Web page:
The Judge – Movie Discussion
In the midst of all the blockbuster films, fantasy, sensationalism and special effects, it’s nice to watch a character driven film once in a while that’s stripped down to the bare elements of real life. Relationships are hard, especially where family is concerned. The Judge is a movie about the complicated dynamics between a judge and his estranged lawyer son as events bring them back together, forcing them to re-examine their past, their current relationship and even their future. It’s gritty, it’s very real, and ultimately it’s also redemptive. It’s also an opportunity to enter into some discussions with your friends about their relationships with family, especially their fathers, and some of the scars they carry with them from their childhood. And in so doing, at the very least, you will better understand where they are coming from, but hopefully you’ll have a chance to point them to the Lord who is a perfect Father.
I dare say we all, no matter how good our father was, have some daddy issues. Even in the Garden of Eden, where things were perfect and they had a perfect Father, Adam and Eve were easily persuaded by Satan that their daddy was holding out on them. Is it any surprise, then, that Satan would be able to come to us and twist things in our own minds about how our dad’s have treated us/felt about us? I think not.
Hank was a difficult, rebellious child. The Judge loved him dearly, but was at a loss as to how to respond. He was hard on his son, requiring a stiffer punishment for his crimes than he doled out to others who offended the law. Ironically, both actions were because of his love for his son. He disciplined his son out of his great love and care for his future. At the same time, he was merciful to others because in them, he saw his son and longed for others to give him the same kindness and mercy. “I wanted to help him like I wanted someone to help my boy.” It was all motivated by love, for Hank.
What did Hank see? A harsh dad. A dad who gave him no mercy but freely extended it to others. A dad he could never please, whose love he never felt.
As so often happens, they were both interpreting the same events, the same data, through drastically different lenses. And, as so often happens, they both wanted the same thing—they both wanted each other’s love.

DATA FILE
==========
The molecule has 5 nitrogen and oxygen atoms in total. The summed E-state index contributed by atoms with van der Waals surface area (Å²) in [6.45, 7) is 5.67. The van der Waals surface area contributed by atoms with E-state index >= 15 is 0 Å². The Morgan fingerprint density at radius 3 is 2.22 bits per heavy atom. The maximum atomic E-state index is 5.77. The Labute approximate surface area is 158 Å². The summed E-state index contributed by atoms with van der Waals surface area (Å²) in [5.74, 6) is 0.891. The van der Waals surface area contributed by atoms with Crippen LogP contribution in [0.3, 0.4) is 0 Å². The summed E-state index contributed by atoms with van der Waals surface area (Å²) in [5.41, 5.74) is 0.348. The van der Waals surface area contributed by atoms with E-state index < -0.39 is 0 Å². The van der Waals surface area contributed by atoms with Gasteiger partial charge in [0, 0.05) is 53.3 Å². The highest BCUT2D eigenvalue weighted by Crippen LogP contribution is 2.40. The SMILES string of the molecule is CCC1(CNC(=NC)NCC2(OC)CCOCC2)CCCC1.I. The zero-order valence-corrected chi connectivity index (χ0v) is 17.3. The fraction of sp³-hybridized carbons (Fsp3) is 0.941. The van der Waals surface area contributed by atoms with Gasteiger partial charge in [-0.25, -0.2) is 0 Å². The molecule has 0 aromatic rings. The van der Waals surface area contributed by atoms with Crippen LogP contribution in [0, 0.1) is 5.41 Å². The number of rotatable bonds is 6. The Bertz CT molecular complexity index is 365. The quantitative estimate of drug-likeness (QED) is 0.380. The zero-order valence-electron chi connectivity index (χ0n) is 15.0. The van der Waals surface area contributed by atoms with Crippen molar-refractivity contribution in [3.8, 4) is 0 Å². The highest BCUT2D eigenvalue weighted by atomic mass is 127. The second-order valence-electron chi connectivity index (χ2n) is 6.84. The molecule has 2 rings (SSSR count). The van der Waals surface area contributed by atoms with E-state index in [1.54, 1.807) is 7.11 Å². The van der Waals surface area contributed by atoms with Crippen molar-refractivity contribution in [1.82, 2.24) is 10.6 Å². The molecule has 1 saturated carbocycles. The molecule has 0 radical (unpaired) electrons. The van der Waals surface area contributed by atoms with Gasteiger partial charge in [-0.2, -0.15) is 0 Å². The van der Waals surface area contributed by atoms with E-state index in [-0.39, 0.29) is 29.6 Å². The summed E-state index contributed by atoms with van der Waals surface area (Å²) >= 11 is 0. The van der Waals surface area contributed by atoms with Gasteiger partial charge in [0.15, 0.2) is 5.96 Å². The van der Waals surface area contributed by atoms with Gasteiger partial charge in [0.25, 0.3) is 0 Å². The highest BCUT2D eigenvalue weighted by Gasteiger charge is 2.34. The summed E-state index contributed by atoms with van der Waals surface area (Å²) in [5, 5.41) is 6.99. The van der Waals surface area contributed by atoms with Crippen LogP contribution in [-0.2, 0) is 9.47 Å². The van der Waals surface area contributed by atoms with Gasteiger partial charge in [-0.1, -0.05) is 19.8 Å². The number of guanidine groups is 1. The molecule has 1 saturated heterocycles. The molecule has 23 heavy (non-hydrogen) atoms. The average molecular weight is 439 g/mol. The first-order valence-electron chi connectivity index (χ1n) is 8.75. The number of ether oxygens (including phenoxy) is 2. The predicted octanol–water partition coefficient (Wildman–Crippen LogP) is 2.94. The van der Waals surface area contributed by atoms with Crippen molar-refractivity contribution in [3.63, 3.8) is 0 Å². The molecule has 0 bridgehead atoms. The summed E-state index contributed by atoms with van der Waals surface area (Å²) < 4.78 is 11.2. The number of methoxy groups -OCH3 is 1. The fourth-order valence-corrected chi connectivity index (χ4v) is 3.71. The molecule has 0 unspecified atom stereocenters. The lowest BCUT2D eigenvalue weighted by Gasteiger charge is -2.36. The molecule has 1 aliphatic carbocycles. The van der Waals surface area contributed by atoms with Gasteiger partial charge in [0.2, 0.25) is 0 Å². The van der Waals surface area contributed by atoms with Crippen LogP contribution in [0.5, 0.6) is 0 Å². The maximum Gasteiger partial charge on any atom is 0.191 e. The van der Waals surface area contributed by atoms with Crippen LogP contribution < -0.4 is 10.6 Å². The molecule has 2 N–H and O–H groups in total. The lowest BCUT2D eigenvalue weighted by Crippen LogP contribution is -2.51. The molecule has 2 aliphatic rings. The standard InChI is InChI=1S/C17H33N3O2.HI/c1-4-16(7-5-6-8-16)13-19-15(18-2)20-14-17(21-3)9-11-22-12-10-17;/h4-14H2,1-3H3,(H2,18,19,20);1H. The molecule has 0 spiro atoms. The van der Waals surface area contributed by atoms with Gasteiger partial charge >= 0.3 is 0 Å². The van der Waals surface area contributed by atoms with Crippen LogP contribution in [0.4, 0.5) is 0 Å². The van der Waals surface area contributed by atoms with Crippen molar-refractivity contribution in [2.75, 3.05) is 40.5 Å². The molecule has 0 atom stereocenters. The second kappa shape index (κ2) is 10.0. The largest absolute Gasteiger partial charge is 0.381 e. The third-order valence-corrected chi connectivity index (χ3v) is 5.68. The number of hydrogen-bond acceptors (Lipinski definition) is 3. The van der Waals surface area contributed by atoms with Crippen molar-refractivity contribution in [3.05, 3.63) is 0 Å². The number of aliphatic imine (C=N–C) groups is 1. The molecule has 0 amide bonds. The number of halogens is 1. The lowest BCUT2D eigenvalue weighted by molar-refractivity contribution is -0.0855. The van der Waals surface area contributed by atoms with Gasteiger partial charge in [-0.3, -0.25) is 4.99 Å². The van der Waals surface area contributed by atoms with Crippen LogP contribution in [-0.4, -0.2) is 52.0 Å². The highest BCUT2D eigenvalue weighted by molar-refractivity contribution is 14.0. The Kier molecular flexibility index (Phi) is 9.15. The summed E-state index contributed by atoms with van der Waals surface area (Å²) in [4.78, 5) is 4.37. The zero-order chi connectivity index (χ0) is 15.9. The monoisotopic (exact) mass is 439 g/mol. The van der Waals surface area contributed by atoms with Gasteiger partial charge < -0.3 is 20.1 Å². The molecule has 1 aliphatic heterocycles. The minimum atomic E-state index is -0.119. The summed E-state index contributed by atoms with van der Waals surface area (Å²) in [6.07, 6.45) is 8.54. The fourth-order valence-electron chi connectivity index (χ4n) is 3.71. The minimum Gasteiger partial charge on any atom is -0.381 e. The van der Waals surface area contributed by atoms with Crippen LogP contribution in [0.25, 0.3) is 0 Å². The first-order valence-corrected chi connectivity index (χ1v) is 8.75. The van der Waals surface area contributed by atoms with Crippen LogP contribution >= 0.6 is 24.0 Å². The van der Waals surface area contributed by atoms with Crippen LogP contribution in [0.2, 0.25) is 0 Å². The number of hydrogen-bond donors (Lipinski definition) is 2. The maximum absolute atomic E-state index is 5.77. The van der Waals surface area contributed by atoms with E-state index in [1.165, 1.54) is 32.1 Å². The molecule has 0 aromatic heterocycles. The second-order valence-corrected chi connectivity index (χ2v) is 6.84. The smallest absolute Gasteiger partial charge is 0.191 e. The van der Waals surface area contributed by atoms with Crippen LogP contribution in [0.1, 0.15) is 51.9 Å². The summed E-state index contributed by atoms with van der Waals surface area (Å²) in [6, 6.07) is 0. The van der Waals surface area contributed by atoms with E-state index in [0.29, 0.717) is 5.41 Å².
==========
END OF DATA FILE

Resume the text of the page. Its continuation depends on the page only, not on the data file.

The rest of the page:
The Judge was acting from a place of love, but he showed it poorly. Hank would surely have responded better to the discipline had his dad balanced it with a sense of celebration and joy and love when Hank did well. He spent his life searching for his dad’s approval and feeling he had never had it. That wasn’t true, but it’s how it felt…until the end. The Judge finally gave him the praise he so desired and their relationship had come to a place where he could receive it and believe it. Such a sweet, tender moment.
I don’t know what kind of father you had. My friend who went with me to the theater was whispering to me all through the movie how the harsh, disapproving, impossible to please judge was just like her father. Afterward, she told me she related to it except for the part about reconciliation. She has given up all hope of ever having that tender moment with her father. She has resigned herself to accept that she’ll never hear a kind word, never have a tender moment, a loving, accepting, approving word from his mouth.
Maybe that’s your story, too. Maybe you have no hope for that, but it doesn’t mean you don’t want it. That’s the beautiful thing about the Lord. He is a perfect father. He disciplines those he loves, make no mistake. But he also speaks love and affirmation over those He loves. You may crave that from your earthly Father, but how much more meaningful is it to get it from your Heavenly father, your Creator?
Another friend told me this week, “You know the thing I love most about God? He’s a loving father. It may sound silly, but I never had a father and wanted one. That’s why I always wanted my mom to date—I wanted to have a father figure around. Then I learned about how God was a Father to the fatherless. I loved that about him.”
The Judge may have been overly harsh, but he was doing what he felt he had to do to save his son. Hank went on to become not just top in his class at law school, but first. “You’re welcome.” As Hank was pouring out his frustration at his dad’s lack of recognition over his successes, that was the Judge’s response—“You’re welcome.” He knew that the reason Hank had done so well was because of the discipline he had received earlier in life.